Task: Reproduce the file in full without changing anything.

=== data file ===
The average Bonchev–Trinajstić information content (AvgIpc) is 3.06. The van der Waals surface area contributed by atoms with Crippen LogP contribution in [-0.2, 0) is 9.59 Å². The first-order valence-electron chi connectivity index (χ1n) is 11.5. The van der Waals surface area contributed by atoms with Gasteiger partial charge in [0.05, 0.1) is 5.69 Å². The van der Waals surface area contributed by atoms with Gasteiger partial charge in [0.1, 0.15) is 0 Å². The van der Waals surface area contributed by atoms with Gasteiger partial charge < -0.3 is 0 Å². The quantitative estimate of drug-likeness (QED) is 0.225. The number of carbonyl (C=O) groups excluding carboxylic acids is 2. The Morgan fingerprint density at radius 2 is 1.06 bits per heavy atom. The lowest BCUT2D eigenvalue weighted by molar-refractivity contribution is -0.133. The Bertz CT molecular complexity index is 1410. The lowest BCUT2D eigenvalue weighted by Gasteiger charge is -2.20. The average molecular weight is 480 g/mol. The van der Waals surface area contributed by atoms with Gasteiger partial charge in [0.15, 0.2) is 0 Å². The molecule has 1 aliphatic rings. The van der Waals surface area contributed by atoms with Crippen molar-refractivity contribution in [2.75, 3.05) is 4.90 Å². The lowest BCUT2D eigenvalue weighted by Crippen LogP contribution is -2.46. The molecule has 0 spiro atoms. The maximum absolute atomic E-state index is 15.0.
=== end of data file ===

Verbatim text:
The average Bonchev–Trinajstić information content (AvgIpc) is 3.06. The van der Waals surface area contributed by atoms with Crippen LogP contribution in [-0.2, 0) is 9.59 Å². The first-order valence-electron chi connectivity index (χ1n) is 11.5. The van der Waals surface area contributed by atoms with Gasteiger partial charge in [0.05, 0.1) is 5.69 Å². The van der Waals surface area contributed by atoms with Gasteiger partial charge in [0.1, 0.15) is 0 Å². The van der Waals surface area contributed by atoms with Gasteiger partial charge < -0.3 is 0 Å². The quantitative estimate of drug-likeness (QED) is 0.225. The number of carbonyl (C=O) groups excluding carboxylic acids is 2. The Morgan fingerprint density at radius 2 is 1.06 bits per heavy atom. The lowest BCUT2D eigenvalue weighted by molar-refractivity contribution is -0.133. The Bertz CT molecular complexity index is 1410. The lowest BCUT2D eigenvalue weighted by Gasteiger charge is -2.20. The average molecular weight is 480 g/mol. The van der Waals surface area contributed by atoms with Gasteiger partial charge in [0.15, 0.2) is 0 Å². The molecule has 1 aliphatic rings. The van der Waals surface area contributed by atoms with Crippen molar-refractivity contribution in [2.75, 3.05) is 4.90 Å². The lowest BCUT2D eigenvalue weighted by Crippen LogP contribution is -2.46. The molecule has 0 spiro atoms. The maximum absolute atomic E-state index is 15.0.